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Columbia Humane Society receives grant to fund medical tests, treatment for senior canines

PMG PHOTO: ANNA DEL SAVIO - Stella, a 13-year-old Golden Retriever mix, is one of the senior dogs at Columbia Humane Society who will benefit from the Grey Muzzle grant. Stella and two other dogs were brought to the shelter when their owner was taken into hospice. Humane society staff encourage elderly pet owners to plan for their pets future in case they are eventually unable to care for their furry companion. Columbia Humane Society recently received a $5,000 grant from Grey Muzzle, a nonprofit dedicated to helping aging dogs, to improve care for senior dogs.

In Columbia County, the grant funds will also benefit future dog owners. With the grant money, CHS will be able to provide more thorough medical testing for senior dogs.

All dogs received by the humane society get basic medical care as needed, such as vaccines, microchipping, flea treatment and being spayed or neutered. But the grant will help fund more tests for senior dogs.

"It just gives us a full picture about what might be wrong with that animal," said Lisa Beggio, the humane society's executive director.

CHS is one of 62 groups nationwide that received funding from Grey Muzzle this year.

"Through these grants, many more senior dogs will get the second chance they all deserve," Lisa Lunghofer, Grey Muzzle's executive director, stated in a press release.

Just like people, dogs tend to have increased health issues as they age, which can quickly rack up a hefty bill.

"You see so many senior dogs out there, and people don't know what they're getting into," Beggio said. "I don't think that's fair."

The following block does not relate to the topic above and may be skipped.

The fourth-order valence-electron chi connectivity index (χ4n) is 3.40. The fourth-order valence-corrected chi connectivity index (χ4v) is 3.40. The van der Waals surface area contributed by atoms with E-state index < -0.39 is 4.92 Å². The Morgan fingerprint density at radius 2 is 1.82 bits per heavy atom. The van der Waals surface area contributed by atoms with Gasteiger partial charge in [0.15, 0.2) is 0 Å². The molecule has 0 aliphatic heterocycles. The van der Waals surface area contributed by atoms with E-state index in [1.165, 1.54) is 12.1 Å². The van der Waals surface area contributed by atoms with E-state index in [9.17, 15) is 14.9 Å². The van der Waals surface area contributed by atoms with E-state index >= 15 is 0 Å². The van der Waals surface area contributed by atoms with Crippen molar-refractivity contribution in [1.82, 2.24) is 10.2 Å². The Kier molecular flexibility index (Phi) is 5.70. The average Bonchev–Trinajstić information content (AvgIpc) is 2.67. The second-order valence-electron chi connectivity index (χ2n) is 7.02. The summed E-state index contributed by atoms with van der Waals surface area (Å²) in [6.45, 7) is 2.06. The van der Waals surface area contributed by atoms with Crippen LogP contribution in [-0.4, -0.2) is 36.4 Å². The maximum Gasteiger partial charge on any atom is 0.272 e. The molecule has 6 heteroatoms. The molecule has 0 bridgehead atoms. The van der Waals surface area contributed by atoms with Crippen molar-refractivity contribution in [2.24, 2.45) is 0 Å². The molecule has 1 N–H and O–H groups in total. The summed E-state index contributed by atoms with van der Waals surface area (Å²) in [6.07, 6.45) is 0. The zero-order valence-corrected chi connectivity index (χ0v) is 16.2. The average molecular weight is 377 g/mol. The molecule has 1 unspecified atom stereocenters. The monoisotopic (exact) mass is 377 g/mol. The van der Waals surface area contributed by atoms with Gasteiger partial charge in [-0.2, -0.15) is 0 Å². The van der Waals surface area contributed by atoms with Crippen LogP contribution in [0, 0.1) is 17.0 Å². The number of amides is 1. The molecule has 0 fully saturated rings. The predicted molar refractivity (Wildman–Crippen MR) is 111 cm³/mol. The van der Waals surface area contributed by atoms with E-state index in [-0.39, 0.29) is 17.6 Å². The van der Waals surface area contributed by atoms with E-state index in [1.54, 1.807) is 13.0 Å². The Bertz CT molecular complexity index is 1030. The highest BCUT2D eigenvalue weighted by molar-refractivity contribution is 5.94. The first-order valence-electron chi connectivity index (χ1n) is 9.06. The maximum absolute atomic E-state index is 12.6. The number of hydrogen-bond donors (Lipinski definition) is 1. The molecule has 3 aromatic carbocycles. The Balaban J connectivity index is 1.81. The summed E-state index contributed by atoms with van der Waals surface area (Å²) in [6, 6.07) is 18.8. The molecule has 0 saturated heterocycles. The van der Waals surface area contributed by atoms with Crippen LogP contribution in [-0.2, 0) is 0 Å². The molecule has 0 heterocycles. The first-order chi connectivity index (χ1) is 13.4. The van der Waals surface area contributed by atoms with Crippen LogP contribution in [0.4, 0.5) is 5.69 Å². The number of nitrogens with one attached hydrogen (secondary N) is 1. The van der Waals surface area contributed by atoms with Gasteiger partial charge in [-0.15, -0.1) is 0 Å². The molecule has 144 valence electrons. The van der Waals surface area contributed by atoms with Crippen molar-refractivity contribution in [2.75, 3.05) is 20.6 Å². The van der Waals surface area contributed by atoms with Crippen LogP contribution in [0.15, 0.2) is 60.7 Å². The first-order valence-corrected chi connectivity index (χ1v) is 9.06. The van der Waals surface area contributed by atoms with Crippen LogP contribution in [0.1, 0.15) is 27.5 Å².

Thorough medical testing can help identify health issues that aren't immediately visible in a dog. That information is shared with potential adopters to help avoid dogs being returned to the shelter or inadequately cared for when adopters are caught off guard by a pet's expensive and time-consuming medical needs. PMG PHOTO: ANNA DEL SAVIO - Ceile, a 14-year-old Chocolate Lab, is one of the senior dogs at the Columbia Humane Society. 'She is looking for a retirement home to call her own,' says Lisa Beggio, the humane society's director.

"We want to keep pets in their homes. We don't want them," Beggio said.

Finding good matches of owners and dogs is "our responsibility," she further explained.

Aside from the medical testing, humane society staff talk with potential adopters about their lifestyle, from who is present in the household to what their physical activity level is, to make sure that both owner and dog will thrive.

CHS does provide behavioral training with dogs in the shelter when necessary, and offers ongoing free behavioral help for the adopted dog and their new owner.

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